The objective of recognizing and providing quality education for the public servant was a theme shared by the Mexican organizations and universities that attended the conference on "Quality of Education for the Public Service in Mexico" carried out at the Mexico City headquarters of the co-host, the National Institute of Public Administration (INAP) on January 24 and 25, 2017. Also in attendance as a co-host was Cristian Pliscoff, the president of the Latin American organization of public affairs schools, INPAE. The goals of better government and public policies were linked to universities that consider public values as a priority in their curriculums. It was noted that universities in Mexico understand that international collaborations should increase and global standards must be met. This is where NASPAA and the accreditation objectives arise, making programs more effective in improving, controlling, and facilitating the quality of education.

NASPAA leadership was represented by President David S. Birdsell, past presidents Michelle Piskulich and Nadia M. Rubaii, Executive Council member Chandler Stolp, Jack Corbett from Portland State University and NASPAA Staff Laurel McFarland, Crystal Calarusse, and Maryan Carbuccia. David Birdsell addressed the many challenges of "sustainability" in Public Affairs Education. Nadia Rubaii presented international case studies in contextualized learning, while Chandler Stolp addressed how to strengthen ties in public service education across the Americas. For some specific examples, Jack Corbett shared his experience on building network and exchange programs in Oaxaca, Mexico. Michelle Piskulich dove into public service values and accreditation while Crystal Calarusse talked about the indicators of success for professional programs in public service. Laurel McFarland closed the conference with an exploration of NASPAA and the future of collaborations with Mexican institutions. Maryan Carbuccia served as rapporteur and summarized the key points of the two day discussion.

We look forward to working with Latin American universities and expanding our reach!


Program Director's Corner

NASPAA Alumni Survey 2017-Start Compiling your list of Alumni! 
NASPAA's 2017 Alumni Survey will launch May 15, 2017.  Now is the time to start compiling your list of alumni contact information.  This year we will be surveying the 2013-2014 cohort.  For more information regarding the Alumni Survey and past year's results go to: http://www.naspaa.org/datacenter/alumnisurvey.asp, or contact

COPRA will be hosting two site visitor trainings this March! If you plan to attend the 2017 COMPA and/or ASPA Annual Conferences in Atlanta, please join us:  
  • COMPA, Site Visitor Training:  Friday, March 17, 2017, 1:45 pm - 3:15 pm
  • ASPA, Site Visitor Training:  Monday, March 20, 2017, 8:00 am - 9:30 am
To RSVP or find out more, email  Hamilton@naspaa.org.
Accreditation Upcoming Deadlines:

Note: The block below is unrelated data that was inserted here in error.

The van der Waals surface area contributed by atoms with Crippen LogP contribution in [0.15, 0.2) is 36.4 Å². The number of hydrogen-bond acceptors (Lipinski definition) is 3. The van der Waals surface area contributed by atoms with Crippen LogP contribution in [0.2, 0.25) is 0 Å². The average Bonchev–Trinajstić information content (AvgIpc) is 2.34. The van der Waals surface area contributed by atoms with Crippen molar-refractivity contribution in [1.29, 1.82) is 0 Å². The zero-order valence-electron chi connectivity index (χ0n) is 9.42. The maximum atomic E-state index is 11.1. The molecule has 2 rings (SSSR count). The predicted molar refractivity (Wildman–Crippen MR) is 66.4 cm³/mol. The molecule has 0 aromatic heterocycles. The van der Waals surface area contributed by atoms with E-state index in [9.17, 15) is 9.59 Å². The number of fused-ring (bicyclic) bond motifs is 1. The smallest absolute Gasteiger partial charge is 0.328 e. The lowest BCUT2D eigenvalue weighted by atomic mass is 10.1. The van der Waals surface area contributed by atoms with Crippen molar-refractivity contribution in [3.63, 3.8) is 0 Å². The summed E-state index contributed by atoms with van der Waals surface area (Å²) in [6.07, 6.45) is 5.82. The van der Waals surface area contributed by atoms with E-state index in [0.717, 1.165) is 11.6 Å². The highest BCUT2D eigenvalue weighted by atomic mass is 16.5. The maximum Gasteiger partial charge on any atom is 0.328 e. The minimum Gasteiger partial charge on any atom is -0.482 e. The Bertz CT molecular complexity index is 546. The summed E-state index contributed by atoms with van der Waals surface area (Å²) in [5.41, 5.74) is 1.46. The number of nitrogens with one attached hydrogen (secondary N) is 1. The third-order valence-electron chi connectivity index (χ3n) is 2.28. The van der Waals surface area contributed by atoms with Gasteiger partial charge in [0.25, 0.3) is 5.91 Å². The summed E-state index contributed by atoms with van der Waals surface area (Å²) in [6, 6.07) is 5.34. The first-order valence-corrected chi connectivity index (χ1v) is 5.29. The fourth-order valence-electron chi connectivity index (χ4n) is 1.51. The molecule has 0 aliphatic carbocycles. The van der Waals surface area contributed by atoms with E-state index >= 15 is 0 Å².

• April 15, 2017 - Eligibility Application due
  • August 15, 2017 - Self-Study Report deadline for  2017-18
    cohort - the form is now LIVE in the system!

COPRA seeks graduate interns!
COPRA has two openings for summer 2017 interns, ideal for graduate students interested in higher education, program assessment, communications, and/or nonprofit management.
To learn more about the opportunities, and to share with your students, refer to the announcements, below:

In Case You Missed It!
COPRA released the Self-Study Instructions, for programs in the 2017-18 cohort. For the 2016 release, COPRA focused on completion rates, enhancing the quality and comparability of one of the most critical outcomes of public affairs programs and ensuring the comprehensive context of students continuing to graduation outside of four years.
COPRA also released a policy statement announcing the implementation expectations of programs in the 2018-19 and 2019-20 cohorts, with regard to Standard 5, as well as additional information related to the completion rates data requirements.

Read Interesting Blogs from ICMA Initiative: Life, Well Run  
  • Alumni surveys show MPA graduate trend toward #localgov & positive results on job satisfaction
Member News

Renita Seabrook

Alan Lyles

Two faculty members in the College of Public Affairs at the University of Baltimore have achieved the Faculty Regent's Award, the highest honor of the University System of Maryland. Congratulations to Renita Seabrook for Excellence in Public Service
(of the School of Criminal Justice) and Alan Lyles for Excellence in Scholarship, Research and Creative Activity (of the School of Health and  Human Services).    

Image resource: UB website

Congratulations to the University of Houston's Hobby School of Public Affairs who recently inducted its first class of Pi Alpha Alpha Inductees.  The Pi Alpha Alpha Chapter at the Hobby School was established last year in 2016.  The Hobby School is also one of NASPAA's newest members having joined NASPAA in 2015.